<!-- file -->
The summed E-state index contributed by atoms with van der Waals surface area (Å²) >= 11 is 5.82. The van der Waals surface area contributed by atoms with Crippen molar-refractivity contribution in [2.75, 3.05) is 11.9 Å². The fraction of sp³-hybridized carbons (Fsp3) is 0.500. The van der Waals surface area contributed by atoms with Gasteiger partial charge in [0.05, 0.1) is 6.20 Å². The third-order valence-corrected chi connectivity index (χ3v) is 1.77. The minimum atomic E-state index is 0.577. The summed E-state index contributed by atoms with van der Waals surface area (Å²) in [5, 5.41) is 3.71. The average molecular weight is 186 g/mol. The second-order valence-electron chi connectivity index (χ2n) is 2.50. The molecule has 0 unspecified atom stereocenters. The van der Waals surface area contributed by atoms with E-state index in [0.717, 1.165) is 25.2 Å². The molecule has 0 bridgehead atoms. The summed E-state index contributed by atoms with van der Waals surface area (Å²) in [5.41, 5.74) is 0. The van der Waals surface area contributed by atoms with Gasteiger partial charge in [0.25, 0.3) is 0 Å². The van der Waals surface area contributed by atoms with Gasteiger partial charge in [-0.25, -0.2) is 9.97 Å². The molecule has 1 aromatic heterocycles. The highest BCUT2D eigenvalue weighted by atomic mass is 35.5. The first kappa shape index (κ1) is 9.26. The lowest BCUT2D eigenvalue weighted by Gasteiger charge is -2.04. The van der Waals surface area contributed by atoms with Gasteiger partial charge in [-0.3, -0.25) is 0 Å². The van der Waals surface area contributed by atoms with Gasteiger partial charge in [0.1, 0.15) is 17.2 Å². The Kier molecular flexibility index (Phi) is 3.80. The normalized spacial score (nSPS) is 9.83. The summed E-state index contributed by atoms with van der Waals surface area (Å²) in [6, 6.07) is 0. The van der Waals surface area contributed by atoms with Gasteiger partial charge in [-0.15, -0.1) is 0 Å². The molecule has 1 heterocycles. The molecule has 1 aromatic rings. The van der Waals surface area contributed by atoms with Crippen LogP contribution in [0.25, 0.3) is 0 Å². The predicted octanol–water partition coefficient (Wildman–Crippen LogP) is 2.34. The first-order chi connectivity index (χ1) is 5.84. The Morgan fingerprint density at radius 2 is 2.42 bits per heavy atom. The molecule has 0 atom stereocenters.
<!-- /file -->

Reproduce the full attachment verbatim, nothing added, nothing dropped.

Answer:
The summed E-state index contributed by atoms with van der Waals surface area (Å²) >= 11 is 5.82. The van der Waals surface area contributed by atoms with Crippen molar-refractivity contribution in [2.75, 3.05) is 11.9 Å². The fraction of sp³-hybridized carbons (Fsp3) is 0.500. The van der Waals surface area contributed by atoms with Gasteiger partial charge in [0.05, 0.1) is 6.20 Å². The third-order valence-corrected chi connectivity index (χ3v) is 1.77. The minimum atomic E-state index is 0.577. The summed E-state index contributed by atoms with van der Waals surface area (Å²) in [5, 5.41) is 3.71. The average molecular weight is 186 g/mol. The second-order valence-electron chi connectivity index (χ2n) is 2.50. The molecule has 0 unspecified atom stereocenters. The van der Waals surface area contributed by atoms with E-state index in [0.717, 1.165) is 25.2 Å². The molecule has 0 bridgehead atoms. The summed E-state index contributed by atoms with van der Waals surface area (Å²) in [5.41, 5.74) is 0. The van der Waals surface area contributed by atoms with Gasteiger partial charge in [0.25, 0.3) is 0 Å². The van der Waals surface area contributed by atoms with Gasteiger partial charge in [-0.25, -0.2) is 9.97 Å². The molecule has 1 aromatic heterocycles. The highest BCUT2D eigenvalue weighted by atomic mass is 35.5. The first kappa shape index (κ1) is 9.26. The lowest BCUT2D eigenvalue weighted by Gasteiger charge is -2.04. The van der Waals surface area contributed by atoms with Gasteiger partial charge in [-0.3, -0.25) is 0 Å². The van der Waals surface area contributed by atoms with Gasteiger partial charge in [0.1, 0.15) is 17.2 Å². The Kier molecular flexibility index (Phi) is 3.80. The normalized spacial score (nSPS) is 9.83. The summed E-state index contributed by atoms with van der Waals surface area (Å²) in [6, 6.07) is 0. The van der Waals surface area contributed by atoms with Gasteiger partial charge in [-0.15, -0.1) is 0 Å². The molecule has 1 heterocycles. The molecule has 1 aromatic rings. The van der Waals surface area contributed by atoms with Crippen LogP contribution in [0.25, 0.3) is 0 Å². The predicted octanol–water partition coefficient (Wildman–Crippen LogP) is 2.34. The first-order chi connectivity index (χ1) is 5.84. The Morgan fingerprint density at radius 2 is 2.42 bits per heavy atom. The molecule has 0 atom stereocenters.